“After watching their soldiers slaughtered by the Maxim, the British also bought the license. My favorite book about the war is Martin Gilbert’s ‘The First World War.’ It documents the slaughter all too well,” Bush said.
As an example, during 10 years of the Vietnam War, America lost 58,000, killed either in combat or by disease and accidents. The British had that many killed in one battle. During World War I, the British suffered more than 3 million casualties, including more than 900,000 killed.
“France fared even worse with over 6 million casualties with 1.3 million killed. This is twice as many fatalities than the United States experienced in all of its wars and conflicts. If you were a French soldier, you had a 75 percent chance of being killed or wounded. Basically both Britain and France lost an entire generation of men,” Bush said.
“Although the United States entered the war late, we still paid a dear price with more than 53,000 killed in action and another 63,000 who died of disease and accidents,” Bush said.
“However, our presence proved to be the final nail in the German coffin. They sent out peace feelers and at 5 a.m. Nov. 11, 1918, an armistice was signed in a railroad car parked in a French forest. At 6:01 a.m. a message was sent from Paris headquarters to commanders. It read that hostilities would be stopped on the entire front beginning at 11 o’clock on Nov. 11 and that the allied troops would not go beyond the line reached at that hour on that date until further orders,” Bush said.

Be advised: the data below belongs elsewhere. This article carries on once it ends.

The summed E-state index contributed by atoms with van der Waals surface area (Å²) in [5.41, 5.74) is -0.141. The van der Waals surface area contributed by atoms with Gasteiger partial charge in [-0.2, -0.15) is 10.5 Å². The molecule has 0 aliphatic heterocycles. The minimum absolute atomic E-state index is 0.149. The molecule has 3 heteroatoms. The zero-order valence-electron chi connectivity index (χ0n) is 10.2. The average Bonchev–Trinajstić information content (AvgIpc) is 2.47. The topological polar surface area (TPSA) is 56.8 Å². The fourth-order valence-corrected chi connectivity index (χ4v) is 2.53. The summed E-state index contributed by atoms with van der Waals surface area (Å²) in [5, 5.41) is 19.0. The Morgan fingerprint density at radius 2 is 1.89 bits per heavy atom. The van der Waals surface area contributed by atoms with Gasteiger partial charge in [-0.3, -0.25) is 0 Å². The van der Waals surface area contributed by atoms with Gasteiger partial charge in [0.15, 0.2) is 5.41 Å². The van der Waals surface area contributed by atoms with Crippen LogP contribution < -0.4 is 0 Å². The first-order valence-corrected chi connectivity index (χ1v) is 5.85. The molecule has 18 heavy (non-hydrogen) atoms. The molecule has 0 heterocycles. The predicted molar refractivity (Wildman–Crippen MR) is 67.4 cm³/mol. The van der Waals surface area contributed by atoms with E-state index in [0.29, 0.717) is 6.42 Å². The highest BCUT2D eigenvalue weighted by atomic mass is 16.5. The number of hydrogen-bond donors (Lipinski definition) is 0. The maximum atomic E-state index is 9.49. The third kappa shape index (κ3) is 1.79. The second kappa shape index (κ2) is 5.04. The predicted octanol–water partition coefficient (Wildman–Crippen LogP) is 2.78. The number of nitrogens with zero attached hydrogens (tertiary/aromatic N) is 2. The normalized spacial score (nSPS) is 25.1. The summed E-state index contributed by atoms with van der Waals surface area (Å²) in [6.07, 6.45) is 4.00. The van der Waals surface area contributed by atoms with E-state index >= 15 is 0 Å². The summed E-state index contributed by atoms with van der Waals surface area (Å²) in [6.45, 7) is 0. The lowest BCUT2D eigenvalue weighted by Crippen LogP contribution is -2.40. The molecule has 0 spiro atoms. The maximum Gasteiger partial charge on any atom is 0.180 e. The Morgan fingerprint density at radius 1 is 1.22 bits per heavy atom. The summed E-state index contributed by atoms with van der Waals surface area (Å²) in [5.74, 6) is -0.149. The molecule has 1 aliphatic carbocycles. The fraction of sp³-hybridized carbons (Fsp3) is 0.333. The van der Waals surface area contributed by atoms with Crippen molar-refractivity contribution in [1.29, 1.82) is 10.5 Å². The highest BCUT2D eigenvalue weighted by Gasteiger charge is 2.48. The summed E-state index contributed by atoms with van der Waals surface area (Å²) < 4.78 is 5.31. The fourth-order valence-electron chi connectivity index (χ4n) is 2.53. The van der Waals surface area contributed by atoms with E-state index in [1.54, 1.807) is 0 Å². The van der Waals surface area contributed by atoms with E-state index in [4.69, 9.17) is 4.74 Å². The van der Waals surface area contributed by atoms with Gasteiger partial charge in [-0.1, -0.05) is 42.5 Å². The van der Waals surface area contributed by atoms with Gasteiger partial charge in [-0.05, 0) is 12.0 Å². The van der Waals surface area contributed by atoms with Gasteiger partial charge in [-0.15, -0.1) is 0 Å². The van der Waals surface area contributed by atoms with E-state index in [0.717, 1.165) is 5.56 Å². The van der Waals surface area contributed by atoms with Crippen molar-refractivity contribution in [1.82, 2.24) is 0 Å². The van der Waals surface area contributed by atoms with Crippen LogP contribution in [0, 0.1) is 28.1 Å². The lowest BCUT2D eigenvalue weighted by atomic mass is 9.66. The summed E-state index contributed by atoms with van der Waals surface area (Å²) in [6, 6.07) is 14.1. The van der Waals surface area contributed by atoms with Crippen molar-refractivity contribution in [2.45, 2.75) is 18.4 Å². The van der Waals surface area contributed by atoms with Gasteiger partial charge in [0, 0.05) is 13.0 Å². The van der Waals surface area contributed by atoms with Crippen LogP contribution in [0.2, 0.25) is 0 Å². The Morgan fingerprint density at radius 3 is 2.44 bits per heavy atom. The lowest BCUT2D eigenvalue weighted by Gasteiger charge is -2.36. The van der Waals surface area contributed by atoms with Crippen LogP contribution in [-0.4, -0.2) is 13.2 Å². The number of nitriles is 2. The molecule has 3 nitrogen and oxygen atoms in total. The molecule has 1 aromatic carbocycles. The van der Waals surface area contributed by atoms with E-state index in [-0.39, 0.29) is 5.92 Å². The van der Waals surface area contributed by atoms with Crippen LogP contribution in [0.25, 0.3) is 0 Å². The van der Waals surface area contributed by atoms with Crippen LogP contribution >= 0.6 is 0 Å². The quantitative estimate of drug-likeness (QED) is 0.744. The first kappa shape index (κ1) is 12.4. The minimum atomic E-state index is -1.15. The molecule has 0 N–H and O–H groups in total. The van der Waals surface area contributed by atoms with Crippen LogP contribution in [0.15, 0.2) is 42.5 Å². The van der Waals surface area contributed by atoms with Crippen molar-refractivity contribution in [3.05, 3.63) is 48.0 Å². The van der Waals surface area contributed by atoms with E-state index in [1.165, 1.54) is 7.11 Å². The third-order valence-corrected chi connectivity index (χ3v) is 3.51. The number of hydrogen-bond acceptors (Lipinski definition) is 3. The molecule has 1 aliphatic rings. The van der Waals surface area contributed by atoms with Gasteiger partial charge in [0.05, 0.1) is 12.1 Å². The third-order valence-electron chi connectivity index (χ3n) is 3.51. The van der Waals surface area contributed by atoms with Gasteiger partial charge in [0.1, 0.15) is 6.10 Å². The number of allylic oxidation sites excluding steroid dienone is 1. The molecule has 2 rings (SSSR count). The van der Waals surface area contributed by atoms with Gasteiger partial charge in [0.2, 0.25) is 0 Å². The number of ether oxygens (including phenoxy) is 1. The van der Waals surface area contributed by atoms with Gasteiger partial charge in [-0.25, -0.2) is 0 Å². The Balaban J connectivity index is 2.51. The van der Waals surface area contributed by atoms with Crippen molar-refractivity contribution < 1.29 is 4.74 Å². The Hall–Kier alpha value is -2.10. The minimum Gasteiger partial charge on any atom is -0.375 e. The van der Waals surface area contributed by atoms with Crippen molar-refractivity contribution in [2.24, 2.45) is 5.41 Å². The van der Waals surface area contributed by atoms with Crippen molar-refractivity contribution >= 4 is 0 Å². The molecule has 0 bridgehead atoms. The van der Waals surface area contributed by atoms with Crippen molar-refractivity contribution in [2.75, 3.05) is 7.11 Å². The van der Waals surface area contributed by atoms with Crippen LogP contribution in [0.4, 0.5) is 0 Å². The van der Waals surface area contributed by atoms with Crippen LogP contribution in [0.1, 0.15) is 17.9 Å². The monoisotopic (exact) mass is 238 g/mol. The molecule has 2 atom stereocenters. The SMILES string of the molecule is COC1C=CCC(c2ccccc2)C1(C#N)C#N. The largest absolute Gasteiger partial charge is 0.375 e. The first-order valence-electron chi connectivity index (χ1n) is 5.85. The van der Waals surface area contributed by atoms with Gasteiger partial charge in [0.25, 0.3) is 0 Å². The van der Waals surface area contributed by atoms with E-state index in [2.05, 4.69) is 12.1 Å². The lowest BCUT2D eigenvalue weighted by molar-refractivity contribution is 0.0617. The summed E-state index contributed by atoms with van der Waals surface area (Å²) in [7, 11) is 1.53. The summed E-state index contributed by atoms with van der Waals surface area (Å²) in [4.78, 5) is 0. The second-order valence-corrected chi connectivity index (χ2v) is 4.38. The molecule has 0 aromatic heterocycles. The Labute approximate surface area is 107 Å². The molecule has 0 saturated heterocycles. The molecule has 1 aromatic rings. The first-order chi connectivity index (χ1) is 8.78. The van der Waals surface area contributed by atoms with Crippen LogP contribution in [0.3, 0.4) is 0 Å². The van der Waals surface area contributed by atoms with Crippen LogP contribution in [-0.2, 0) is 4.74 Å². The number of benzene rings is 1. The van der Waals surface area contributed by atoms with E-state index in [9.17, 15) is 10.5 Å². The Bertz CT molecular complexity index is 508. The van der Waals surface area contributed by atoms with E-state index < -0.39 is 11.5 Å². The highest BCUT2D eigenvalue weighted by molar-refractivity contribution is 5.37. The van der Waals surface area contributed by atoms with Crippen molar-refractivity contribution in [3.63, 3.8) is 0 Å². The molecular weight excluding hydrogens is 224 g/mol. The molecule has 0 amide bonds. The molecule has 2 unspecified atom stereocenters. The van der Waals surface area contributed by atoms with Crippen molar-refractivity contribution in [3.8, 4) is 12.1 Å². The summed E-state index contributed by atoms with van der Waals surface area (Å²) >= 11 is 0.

“All over the world there were celebrations except for one place, the front lines. The soldiers believed the war would continue at any moment. They lit log fires that night, the first at the front lines since the war began.”
The men warming their hands expected German artillery to rain upon them without warning or German planes to begin strafing.
The armistice held and the French turned the railroad car into a monument, placing a plaque on a great granite block with the following inscription: “Here on the 11th of November, 1918 succumbed the pride of the German empire vanquished by the free peoples which it tried to enslave.”
Bush explained that it would not be the last surrender to take place in the railroad car turned monument.
On May 10, 1940, Hitler unleased his blitzkrieg into the low countries. Three weeks later, the British army was scrambling aboard ships and boats at Dunkirk.
“It took only another three weeks for the French government to disintegrate. World War 1 hero Marshall Petain formed a new government and asked the Germans for an armistice.
Hitler ordered that the signing ceremony take place in the same railroad car that saw the humiliation of the Germans just 22 years earlier. William Shirer, author of “The Rise and Fall of the Third Reich,” was a witness.
After the signing Hitler and Goering walked to the granite rock and read the inscription, Shirer reported that Hitler’s face was afire with scorn, anger, hate, revenge, triumph. Later, the Germans had the railroad car destroyed, Bush said.